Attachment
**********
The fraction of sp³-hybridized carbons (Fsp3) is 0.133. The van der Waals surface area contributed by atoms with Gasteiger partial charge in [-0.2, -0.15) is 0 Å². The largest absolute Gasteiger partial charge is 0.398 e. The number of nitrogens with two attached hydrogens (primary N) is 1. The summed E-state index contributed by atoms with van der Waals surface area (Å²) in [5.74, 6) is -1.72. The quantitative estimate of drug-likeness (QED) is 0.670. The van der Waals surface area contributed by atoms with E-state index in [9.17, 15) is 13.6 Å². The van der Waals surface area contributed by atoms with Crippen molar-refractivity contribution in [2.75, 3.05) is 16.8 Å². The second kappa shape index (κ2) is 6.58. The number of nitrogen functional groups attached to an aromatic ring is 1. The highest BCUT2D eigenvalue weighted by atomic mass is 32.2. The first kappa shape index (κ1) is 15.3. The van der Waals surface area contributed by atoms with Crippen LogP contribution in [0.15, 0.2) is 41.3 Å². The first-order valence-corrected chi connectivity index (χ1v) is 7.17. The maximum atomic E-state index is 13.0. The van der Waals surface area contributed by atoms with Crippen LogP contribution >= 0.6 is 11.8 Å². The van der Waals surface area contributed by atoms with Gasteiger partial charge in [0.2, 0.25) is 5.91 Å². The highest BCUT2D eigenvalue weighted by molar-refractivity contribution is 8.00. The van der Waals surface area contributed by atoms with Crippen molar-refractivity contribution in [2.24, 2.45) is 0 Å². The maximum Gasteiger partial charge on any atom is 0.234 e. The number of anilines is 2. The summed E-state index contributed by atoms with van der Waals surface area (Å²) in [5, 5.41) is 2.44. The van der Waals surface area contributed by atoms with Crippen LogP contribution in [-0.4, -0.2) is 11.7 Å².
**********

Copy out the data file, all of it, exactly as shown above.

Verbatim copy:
The fraction of sp³-hybridized carbons (Fsp3) is 0.133. The van der Waals surface area contributed by atoms with Gasteiger partial charge in [-0.2, -0.15) is 0 Å². The largest absolute Gasteiger partial charge is 0.398 e. The number of nitrogens with two attached hydrogens (primary N) is 1. The summed E-state index contributed by atoms with van der Waals surface area (Å²) in [5.74, 6) is -1.72. The quantitative estimate of drug-likeness (QED) is 0.670. The van der Waals surface area contributed by atoms with E-state index in [9.17, 15) is 13.6 Å². The van der Waals surface area contributed by atoms with Crippen molar-refractivity contribution in [2.75, 3.05) is 16.8 Å². The second kappa shape index (κ2) is 6.58. The number of nitrogen functional groups attached to an aromatic ring is 1. The highest BCUT2D eigenvalue weighted by atomic mass is 32.2. The first kappa shape index (κ1) is 15.3. The van der Waals surface area contributed by atoms with Crippen LogP contribution in [0.15, 0.2) is 41.3 Å². The first-order valence-corrected chi connectivity index (χ1v) is 7.17. The maximum atomic E-state index is 13.0. The van der Waals surface area contributed by atoms with Crippen LogP contribution >= 0.6 is 11.8 Å². The van der Waals surface area contributed by atoms with Gasteiger partial charge in [0.2, 0.25) is 5.91 Å². The highest BCUT2D eigenvalue weighted by molar-refractivity contribution is 8.00. The van der Waals surface area contributed by atoms with Crippen molar-refractivity contribution in [2.24, 2.45) is 0 Å². The maximum Gasteiger partial charge on any atom is 0.234 e. The number of anilines is 2. The summed E-state index contributed by atoms with van der Waals surface area (Å²) in [5, 5.41) is 2.44. The van der Waals surface area contributed by atoms with Crippen LogP contribution in [-0.4, -0.2) is 11.7 Å².